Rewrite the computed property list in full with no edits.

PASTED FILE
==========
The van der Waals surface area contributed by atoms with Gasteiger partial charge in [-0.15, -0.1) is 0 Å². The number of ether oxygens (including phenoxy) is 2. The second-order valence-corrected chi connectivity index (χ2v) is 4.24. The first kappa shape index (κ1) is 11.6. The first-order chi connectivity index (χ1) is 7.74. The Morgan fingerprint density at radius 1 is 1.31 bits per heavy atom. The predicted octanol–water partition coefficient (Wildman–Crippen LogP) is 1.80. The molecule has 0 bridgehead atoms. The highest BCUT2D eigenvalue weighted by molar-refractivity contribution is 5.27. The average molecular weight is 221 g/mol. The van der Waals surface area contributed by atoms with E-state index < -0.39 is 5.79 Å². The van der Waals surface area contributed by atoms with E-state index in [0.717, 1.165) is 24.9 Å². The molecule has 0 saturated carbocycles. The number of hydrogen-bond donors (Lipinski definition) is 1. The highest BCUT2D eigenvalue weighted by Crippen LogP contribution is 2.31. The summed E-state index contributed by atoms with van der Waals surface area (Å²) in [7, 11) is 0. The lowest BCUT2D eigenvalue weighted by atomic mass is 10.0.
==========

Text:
The van der Waals surface area contributed by atoms with Gasteiger partial charge in [-0.15, -0.1) is 0 Å². The number of ether oxygens (including phenoxy) is 2. The second-order valence-corrected chi connectivity index (χ2v) is 4.24. The first kappa shape index (κ1) is 11.6. The first-order chi connectivity index (χ1) is 7.74. The Morgan fingerprint density at radius 1 is 1.31 bits per heavy atom. The predicted octanol–water partition coefficient (Wildman–Crippen LogP) is 1.80. The molecule has 0 bridgehead atoms. The highest BCUT2D eigenvalue weighted by molar-refractivity contribution is 5.27. The average molecular weight is 221 g/mol. The van der Waals surface area contributed by atoms with E-state index < -0.39 is 5.79 Å². The van der Waals surface area contributed by atoms with E-state index in [0.717, 1.165) is 24.9 Å². The molecule has 0 saturated carbocycles. The number of hydrogen-bond donors (Lipinski definition) is 1. The highest BCUT2D eigenvalue weighted by Crippen LogP contribution is 2.31. The summed E-state index contributed by atoms with van der Waals surface area (Å²) in [7, 11) is 0. The lowest BCUT2D eigenvalue weighted by atomic mass is 10.0.